How Much Does a Yorkie Poo Cost?


Written by:  Howmuchisit.org Staff
Last Updated:  August 9, 2018

A Yorkie Poo, also known as Yorkiedoodle or a Yo-Yopoo, is not a purebred – it’s a 50/50 cross between the Yorkshire Terrier and a Toy or Minature Poodle.

Because of the cross breeding, it’s difficult to predict the exact result of the puppies.  Some offspring will take on the Yorkshire features, while others may favor the poodle.

This means that not every Yorkie poo will look or act alike.

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How much does a Yorkie Poo cost?

On average, a Yorkie Poo puppy is going to cost anywhere from $400 to as much as $1,000.  The costs will depend on its parent’s history, bloodline, the quality, colors, age, breeder, geographical location and inclusions with the adoption.  A breeder with paperwork will always cost more than a backyard breeder with little paperwork.

On the market, you may see the following terms: F1, F2 or F3.  F1 refers to 50 percent Yorkie and 50 percent Poodle, whereas an F2 refers an F1 Yorkie-Poo and F1 Yorkie-Poo.  Lastly, an F3 refers to an F2 Yorkie-Poo bred with an F2 Yorkie-Poo.  The higher the number, the more you’re likely to pay.

Puppyfind.com, an online pet classified website, has several Yorkie Poos listings, with prices ranging anywhere from as little as $350 to as much as $850.

On NextDayPets.com, another pet classified website like PuppyFind.com, the prices range from $500 to $1,500.

What is going to be included in the adoption fee?

A reputable breeder should always, at a minimum, include the registration paperwork, up-to-date vaccinations, a health guarantee and a vet check up from a registered veterinarian.  If being shipped, your breeder should include the travel crate as well.

What are the extra costs?

If the dog has to be shipped via an airline or by ground, plan on spending an additional $200 to $300.

As with any dog, be sure to factor in the recurring costs such as food, accessories, vet visits, grooming, obedience classes, dog sitting and medication.  Even if your dog is 100 percent healthy, it can still cost you well over $600 a year or much more if your dog were to come down with an illness.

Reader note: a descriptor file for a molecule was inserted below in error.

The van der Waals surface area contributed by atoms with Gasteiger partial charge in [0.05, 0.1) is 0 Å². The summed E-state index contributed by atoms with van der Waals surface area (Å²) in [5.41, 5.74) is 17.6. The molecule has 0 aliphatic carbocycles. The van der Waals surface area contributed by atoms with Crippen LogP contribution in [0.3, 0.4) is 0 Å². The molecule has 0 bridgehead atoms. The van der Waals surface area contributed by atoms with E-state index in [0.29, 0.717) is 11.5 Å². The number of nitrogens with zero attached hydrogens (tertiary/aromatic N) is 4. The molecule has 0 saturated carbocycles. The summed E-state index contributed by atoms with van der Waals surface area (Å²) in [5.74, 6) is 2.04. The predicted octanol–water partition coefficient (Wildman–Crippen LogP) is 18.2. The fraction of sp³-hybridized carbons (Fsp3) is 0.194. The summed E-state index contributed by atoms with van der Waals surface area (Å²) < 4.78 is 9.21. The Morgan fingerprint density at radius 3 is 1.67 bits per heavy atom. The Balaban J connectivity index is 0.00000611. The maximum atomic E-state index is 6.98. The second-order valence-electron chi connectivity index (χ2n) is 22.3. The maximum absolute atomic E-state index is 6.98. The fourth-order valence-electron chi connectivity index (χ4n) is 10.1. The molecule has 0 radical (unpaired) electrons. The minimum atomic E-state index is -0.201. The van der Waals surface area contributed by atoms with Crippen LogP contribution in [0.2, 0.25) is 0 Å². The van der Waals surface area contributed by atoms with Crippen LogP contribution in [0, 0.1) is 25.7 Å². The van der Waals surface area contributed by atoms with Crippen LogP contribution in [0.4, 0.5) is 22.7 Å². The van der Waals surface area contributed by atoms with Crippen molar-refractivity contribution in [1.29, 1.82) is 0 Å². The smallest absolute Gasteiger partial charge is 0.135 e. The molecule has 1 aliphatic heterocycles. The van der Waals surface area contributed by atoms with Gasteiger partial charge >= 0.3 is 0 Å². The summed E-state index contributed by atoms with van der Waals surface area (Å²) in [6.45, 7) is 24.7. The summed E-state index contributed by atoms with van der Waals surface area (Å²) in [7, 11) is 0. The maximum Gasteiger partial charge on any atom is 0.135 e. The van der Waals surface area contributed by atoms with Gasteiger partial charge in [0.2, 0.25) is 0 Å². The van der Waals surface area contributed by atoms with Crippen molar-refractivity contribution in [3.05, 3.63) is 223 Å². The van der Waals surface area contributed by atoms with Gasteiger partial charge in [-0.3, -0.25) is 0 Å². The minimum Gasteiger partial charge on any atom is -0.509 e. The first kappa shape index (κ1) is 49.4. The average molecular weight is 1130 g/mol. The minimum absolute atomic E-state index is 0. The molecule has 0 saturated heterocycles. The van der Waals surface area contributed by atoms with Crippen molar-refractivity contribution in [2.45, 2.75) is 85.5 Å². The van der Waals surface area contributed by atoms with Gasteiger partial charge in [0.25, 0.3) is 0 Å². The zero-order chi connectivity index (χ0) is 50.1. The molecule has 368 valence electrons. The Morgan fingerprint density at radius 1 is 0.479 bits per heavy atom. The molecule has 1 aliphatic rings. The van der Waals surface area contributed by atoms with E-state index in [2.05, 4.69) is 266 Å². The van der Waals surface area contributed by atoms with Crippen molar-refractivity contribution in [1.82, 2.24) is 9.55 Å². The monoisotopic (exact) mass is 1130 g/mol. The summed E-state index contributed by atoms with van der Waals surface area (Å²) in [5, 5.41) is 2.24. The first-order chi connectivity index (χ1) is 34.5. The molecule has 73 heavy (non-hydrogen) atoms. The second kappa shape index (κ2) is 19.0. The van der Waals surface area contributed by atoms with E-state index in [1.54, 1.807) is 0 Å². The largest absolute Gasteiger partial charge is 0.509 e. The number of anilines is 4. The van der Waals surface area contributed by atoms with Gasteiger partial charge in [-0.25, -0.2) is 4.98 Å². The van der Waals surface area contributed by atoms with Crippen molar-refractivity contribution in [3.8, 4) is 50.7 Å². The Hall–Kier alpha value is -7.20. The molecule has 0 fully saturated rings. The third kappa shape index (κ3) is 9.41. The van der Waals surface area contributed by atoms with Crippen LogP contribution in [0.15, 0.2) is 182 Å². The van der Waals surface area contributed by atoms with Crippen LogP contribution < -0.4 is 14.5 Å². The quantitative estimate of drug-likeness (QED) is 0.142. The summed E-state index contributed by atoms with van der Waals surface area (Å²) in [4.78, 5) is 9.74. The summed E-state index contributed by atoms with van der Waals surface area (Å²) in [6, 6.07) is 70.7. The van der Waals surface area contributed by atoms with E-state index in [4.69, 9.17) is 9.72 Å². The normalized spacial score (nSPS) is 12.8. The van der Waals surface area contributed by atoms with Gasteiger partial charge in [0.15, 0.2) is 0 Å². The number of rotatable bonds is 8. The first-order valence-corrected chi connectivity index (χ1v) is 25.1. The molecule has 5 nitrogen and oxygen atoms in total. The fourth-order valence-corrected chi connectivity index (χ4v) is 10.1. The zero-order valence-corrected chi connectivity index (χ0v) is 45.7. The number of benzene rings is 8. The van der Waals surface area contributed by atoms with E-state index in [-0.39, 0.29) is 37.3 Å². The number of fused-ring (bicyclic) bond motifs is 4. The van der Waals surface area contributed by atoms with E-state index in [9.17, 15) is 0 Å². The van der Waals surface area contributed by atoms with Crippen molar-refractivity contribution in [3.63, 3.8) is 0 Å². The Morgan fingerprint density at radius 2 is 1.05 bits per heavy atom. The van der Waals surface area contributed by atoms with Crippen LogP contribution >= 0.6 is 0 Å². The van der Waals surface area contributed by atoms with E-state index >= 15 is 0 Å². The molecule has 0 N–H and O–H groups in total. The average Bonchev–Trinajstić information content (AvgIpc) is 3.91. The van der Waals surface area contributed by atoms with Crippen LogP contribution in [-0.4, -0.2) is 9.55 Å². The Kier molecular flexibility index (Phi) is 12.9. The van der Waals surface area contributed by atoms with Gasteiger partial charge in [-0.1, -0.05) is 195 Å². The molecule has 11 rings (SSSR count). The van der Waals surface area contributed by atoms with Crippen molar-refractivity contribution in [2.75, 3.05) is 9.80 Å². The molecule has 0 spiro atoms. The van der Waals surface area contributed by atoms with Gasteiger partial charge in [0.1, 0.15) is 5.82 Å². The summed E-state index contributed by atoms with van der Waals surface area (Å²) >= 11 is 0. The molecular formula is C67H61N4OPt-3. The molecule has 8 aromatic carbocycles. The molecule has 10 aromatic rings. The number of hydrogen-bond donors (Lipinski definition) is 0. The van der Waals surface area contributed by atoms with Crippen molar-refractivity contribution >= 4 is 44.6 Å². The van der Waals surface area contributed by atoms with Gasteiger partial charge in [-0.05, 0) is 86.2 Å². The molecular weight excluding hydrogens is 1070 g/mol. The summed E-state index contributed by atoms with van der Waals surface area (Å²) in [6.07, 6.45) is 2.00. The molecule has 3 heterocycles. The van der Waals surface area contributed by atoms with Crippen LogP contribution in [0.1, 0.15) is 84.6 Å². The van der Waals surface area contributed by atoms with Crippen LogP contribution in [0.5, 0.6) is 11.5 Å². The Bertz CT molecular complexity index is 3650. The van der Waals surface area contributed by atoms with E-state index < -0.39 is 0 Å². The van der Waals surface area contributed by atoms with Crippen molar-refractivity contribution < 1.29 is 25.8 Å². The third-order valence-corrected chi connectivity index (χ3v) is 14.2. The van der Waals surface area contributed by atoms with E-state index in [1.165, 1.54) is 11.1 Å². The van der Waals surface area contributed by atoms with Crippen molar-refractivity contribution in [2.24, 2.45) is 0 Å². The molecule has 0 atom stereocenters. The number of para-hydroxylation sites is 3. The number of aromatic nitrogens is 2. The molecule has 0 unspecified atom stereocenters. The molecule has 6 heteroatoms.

Tips to know:

A Yorkie Poo usually stands between six to nine inches tall and weighs around four to 14 pounds, depending on its genetics.

The average life span, as long as healthy, is close to 12 to 15 years.  Due to being a relatively new breed, however, there is little data in regards to their health history.

The coat can be a white, black, gray, silver or a blend of these colors, greatly depending on the genetics, but as they grow older, however, their coat slowly becomes gray.  Their tail can stand high or straight, and again, depending on the parents, the size and head will vary in size, similar to that of either the Poodle or Yorkshire Terrier.

This breed is not recognized by the AKC since it is deemed a “hybrid.”  To put it nicely, it’s an overpriced “mutt.”  It is recognized as a breed by the American Hybrid Canine Club, Designer Dog Kennel Club, International Designer Canine Registry and the Designer Breed Registry.

It’s known as a good watchdog and will tend to bark at any unknown noise; however, they can be controlled with training at a younger age.

Due to their fragile size, you must carefully monitor your dog as it plays with children.  The same can be said with larger dogs as the Yorkie Poo tends to underestimate their size, challenging other dogs, regardless of how intimating they may be.

The dog doesn’t shed as much as the average dog, making it great for those who suffer from allergies.  Even though they are considered hypoallergenic, you should still brush their hair to keep it free of any tangles and debris.

Even though the dog is smaller than average, they still need time to play outdoors.  Suitable for an apartment, be forewarned that they can bark constantly if they, again, aren’t trained properly.

As for its temperament, the Yorkie Poo is known to be confident, filled with a lot of energy, boldness and intelligence.  Also, gentle, loving and affectionate, they love to be around its owner at all times.

Common health problems that may arise include cataracts, dry eye, keratitis, progressive retinal atrophy and endocarditis.

How can I save money?

Why spend close to a thousand dollars when you can spend less than $150 at a local shelter?  Before considering a “designer” dog, consider going to a local rescue and/or shelter to see if you can find a dog that closely resembles this breed.  It’s a great way to support a local cause and help a dog truly in need.


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Was it worth it?  

  1. K Charles (American Fork,  Utah) paid $ and said:

    The puppies were listed at $950 but they dropped the price to $650.

    Was it worth it? Yes

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